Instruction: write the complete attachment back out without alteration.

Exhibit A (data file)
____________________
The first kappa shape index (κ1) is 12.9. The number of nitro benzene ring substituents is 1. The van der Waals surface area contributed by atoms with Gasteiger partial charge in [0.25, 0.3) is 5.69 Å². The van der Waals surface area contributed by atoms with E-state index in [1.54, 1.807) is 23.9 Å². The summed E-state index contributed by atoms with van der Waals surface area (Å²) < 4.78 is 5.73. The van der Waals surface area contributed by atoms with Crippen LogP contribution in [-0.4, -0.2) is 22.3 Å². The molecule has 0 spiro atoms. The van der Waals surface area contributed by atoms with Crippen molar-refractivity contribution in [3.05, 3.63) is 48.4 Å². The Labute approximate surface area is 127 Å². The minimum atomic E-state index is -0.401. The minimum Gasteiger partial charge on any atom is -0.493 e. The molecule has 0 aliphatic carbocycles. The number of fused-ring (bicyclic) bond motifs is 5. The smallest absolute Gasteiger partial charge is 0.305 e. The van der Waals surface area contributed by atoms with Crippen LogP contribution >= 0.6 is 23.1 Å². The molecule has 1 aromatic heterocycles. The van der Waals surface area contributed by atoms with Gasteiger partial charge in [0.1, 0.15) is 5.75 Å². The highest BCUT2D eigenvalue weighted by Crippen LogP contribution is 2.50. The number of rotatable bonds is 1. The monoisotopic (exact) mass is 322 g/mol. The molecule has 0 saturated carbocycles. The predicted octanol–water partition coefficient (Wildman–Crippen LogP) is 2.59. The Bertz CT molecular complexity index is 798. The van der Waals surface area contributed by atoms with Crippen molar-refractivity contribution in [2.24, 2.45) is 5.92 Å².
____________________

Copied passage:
The first kappa shape index (κ1) is 12.9. The number of nitro benzene ring substituents is 1. The van der Waals surface area contributed by atoms with Gasteiger partial charge in [0.25, 0.3) is 5.69 Å². The van der Waals surface area contributed by atoms with E-state index in [1.54, 1.807) is 23.9 Å². The summed E-state index contributed by atoms with van der Waals surface area (Å²) < 4.78 is 5.73. The van der Waals surface area contributed by atoms with Crippen LogP contribution in [-0.4, -0.2) is 22.3 Å². The molecule has 0 spiro atoms. The van der Waals surface area contributed by atoms with Crippen molar-refractivity contribution in [3.05, 3.63) is 48.4 Å². The Labute approximate surface area is 127 Å². The minimum atomic E-state index is -0.401. The minimum Gasteiger partial charge on any atom is -0.493 e. The molecule has 0 aliphatic carbocycles. The number of fused-ring (bicyclic) bond motifs is 5. The smallest absolute Gasteiger partial charge is 0.305 e. The van der Waals surface area contributed by atoms with Crippen LogP contribution >= 0.6 is 23.1 Å². The molecule has 1 aromatic heterocycles. The van der Waals surface area contributed by atoms with Gasteiger partial charge in [0.1, 0.15) is 5.75 Å². The highest BCUT2D eigenvalue weighted by Crippen LogP contribution is 2.50. The number of rotatable bonds is 1. The monoisotopic (exact) mass is 322 g/mol. The molecule has 0 saturated carbocycles. The predicted octanol–water partition coefficient (Wildman–Crippen LogP) is 2.59. The Bertz CT molecular complexity index is 798. The van der Waals surface area contributed by atoms with Crippen molar-refractivity contribution in [2.24, 2.45) is 5.92 Å².